Effin Effer!!!

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Yes, but America revolted, Ireland revolted, Scotland revolted, India revolted, Khartoum revolted. Why did not Australia and Canada revolt?

Austrialia and Canada are only recent converts to the federal system of government. Most of their States/Provinces operated independently until after the Second World War.

Khartoum was never fully controlled by the British in the first place, and India didn't revolt.

America got into an arguement over taxation which the Brits stupidly allowed to get out of hand. They love the Brits really, and go do-lally for the monarchy.

Ireland would never have revolted if the boys of 1916 hadn't given the populous a kick up the ars* and woken them out of their comfortable imperial slumber.
 

Effin Effer!!!

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Americans were British - ethnic British and British in every way, prior to separation. They were not a subject people. More like the ethnic British in Australia and New Zealand.

The Scots were and are British - ethnic British and British in every way. Great Britain would not exist without The Scots. The Scots played a disproportionate role in building The British Empire.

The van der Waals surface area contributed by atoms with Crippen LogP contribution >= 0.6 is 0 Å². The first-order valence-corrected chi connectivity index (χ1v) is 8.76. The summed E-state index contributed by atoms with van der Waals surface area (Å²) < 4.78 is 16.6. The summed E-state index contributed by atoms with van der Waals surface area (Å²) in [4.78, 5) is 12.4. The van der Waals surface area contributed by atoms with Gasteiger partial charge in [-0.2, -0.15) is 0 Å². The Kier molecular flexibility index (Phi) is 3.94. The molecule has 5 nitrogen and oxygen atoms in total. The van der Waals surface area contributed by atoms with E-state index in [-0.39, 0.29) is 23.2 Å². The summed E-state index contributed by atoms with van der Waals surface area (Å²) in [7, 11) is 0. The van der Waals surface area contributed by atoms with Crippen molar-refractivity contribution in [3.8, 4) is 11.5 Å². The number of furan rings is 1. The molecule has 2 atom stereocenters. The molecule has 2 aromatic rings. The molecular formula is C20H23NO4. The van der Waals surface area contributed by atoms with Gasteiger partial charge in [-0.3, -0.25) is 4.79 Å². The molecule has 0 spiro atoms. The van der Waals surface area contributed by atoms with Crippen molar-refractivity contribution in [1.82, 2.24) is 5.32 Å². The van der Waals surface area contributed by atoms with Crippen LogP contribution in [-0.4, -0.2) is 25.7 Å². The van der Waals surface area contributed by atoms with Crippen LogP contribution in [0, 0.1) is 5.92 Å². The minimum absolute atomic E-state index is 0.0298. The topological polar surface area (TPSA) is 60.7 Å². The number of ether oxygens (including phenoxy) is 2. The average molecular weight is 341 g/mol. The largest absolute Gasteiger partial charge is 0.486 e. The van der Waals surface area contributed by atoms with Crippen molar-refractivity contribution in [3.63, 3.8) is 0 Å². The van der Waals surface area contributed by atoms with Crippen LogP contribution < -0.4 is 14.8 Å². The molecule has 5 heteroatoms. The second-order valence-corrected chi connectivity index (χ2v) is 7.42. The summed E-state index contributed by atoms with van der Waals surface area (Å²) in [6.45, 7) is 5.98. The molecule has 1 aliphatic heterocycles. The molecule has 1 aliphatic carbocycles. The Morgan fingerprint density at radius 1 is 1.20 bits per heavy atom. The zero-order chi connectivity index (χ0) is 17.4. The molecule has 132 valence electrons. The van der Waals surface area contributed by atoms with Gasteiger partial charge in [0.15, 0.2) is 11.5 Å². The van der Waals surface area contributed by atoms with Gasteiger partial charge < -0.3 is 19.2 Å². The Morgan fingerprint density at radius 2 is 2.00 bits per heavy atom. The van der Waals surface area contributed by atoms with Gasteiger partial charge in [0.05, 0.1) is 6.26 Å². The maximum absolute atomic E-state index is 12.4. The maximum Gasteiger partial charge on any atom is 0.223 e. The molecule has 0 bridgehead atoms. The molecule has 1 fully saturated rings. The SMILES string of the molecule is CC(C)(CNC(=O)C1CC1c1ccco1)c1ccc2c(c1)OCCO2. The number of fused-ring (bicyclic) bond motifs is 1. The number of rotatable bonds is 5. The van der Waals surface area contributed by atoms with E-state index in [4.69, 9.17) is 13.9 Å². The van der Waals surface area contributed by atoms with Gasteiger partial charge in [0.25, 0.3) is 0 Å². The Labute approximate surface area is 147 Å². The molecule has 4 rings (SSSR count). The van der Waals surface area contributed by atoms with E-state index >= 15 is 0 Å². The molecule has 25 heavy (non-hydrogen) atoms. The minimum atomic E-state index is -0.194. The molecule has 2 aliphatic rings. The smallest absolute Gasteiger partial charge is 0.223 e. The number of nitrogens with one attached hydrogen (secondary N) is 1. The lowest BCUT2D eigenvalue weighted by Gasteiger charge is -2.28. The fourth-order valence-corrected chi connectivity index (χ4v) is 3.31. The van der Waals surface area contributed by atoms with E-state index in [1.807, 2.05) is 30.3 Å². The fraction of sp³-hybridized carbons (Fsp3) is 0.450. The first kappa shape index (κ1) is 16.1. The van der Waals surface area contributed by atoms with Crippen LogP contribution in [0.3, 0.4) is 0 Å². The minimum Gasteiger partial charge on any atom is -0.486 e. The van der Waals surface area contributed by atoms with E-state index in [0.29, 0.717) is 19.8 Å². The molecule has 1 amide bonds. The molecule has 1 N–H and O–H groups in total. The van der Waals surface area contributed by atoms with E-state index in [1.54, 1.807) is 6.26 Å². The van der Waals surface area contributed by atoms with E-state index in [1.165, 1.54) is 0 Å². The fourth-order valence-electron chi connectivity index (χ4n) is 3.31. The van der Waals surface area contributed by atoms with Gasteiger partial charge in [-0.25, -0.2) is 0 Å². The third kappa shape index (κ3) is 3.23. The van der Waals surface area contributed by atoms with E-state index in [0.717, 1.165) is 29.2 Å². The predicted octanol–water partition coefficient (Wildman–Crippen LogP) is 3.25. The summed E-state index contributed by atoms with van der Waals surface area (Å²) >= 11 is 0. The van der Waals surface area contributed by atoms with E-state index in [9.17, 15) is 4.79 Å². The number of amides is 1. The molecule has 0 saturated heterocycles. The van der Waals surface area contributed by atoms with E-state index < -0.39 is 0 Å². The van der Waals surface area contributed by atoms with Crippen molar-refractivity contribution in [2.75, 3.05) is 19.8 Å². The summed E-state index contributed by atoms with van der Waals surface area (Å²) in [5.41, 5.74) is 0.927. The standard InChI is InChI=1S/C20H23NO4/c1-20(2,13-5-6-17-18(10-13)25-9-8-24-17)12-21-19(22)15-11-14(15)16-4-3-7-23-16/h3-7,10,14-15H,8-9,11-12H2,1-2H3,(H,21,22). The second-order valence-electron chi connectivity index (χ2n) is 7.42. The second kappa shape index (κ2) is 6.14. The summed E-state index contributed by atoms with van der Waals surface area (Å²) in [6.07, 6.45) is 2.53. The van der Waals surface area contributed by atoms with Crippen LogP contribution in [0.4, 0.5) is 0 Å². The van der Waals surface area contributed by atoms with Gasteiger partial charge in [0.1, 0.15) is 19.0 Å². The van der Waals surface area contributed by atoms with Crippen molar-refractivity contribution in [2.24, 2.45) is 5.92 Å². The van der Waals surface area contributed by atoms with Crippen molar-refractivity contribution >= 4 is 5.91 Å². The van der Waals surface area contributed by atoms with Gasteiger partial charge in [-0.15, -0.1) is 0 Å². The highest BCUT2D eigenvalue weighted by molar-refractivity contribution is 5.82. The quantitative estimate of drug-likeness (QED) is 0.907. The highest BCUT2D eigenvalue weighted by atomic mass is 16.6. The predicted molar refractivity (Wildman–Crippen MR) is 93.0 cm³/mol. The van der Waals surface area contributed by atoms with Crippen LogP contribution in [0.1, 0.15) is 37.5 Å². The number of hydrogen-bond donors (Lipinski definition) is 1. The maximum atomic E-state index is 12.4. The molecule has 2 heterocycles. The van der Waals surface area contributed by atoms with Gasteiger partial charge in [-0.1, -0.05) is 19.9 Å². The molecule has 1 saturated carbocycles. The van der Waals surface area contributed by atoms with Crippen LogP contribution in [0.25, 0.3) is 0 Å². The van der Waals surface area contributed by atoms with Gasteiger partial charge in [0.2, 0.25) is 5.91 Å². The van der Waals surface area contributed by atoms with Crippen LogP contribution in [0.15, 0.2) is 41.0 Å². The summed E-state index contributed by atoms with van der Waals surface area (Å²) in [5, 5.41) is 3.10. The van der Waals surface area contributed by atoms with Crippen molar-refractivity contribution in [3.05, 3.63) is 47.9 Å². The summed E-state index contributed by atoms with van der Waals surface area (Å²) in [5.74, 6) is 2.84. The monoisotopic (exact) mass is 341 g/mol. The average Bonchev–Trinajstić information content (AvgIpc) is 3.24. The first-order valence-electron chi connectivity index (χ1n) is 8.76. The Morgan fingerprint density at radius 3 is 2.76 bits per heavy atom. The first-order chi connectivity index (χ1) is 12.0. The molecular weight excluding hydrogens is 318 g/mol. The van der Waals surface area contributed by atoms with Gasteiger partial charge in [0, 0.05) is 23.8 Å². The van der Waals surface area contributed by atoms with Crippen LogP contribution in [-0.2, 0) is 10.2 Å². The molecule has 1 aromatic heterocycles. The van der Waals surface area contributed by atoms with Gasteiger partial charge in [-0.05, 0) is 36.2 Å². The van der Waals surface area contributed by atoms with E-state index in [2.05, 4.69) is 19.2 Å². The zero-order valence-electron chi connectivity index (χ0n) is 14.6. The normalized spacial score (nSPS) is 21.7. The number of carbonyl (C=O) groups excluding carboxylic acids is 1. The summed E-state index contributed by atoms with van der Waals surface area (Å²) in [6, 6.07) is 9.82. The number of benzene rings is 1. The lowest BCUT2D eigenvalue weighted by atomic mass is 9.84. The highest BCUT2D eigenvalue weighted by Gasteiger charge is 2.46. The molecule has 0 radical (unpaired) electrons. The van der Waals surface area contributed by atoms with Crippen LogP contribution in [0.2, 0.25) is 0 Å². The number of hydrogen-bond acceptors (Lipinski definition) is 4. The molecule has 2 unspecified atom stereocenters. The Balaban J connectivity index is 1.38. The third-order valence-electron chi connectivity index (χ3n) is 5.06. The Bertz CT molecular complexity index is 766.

Agreed!

In America the W.A.S.P.'s rule the roust! There have been many President's with Irish lineage, but only one was Catholic.
 

Joseph Emmet

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And I forgot to mention that there were Irish men, women, and children forcible transported to the Caribbean islands and southern prison colonies in large numbers by the Cromwell government as slaves and prisoners.
 

Joseph Emmet

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The Presbyterians who emigrated to America were anti- English, and anti- established church. They were the same stock who made up the United Irishmen in Ulster in the 1790's.
In Canada the British government were able to legislate that the religion of Quebec was to be Catholic. In Ireland they couldn't even pass repeal laws because of landed opposition.
Those Ulster Scotch-Irish also took their entire households including servants who were Irish and Catholic.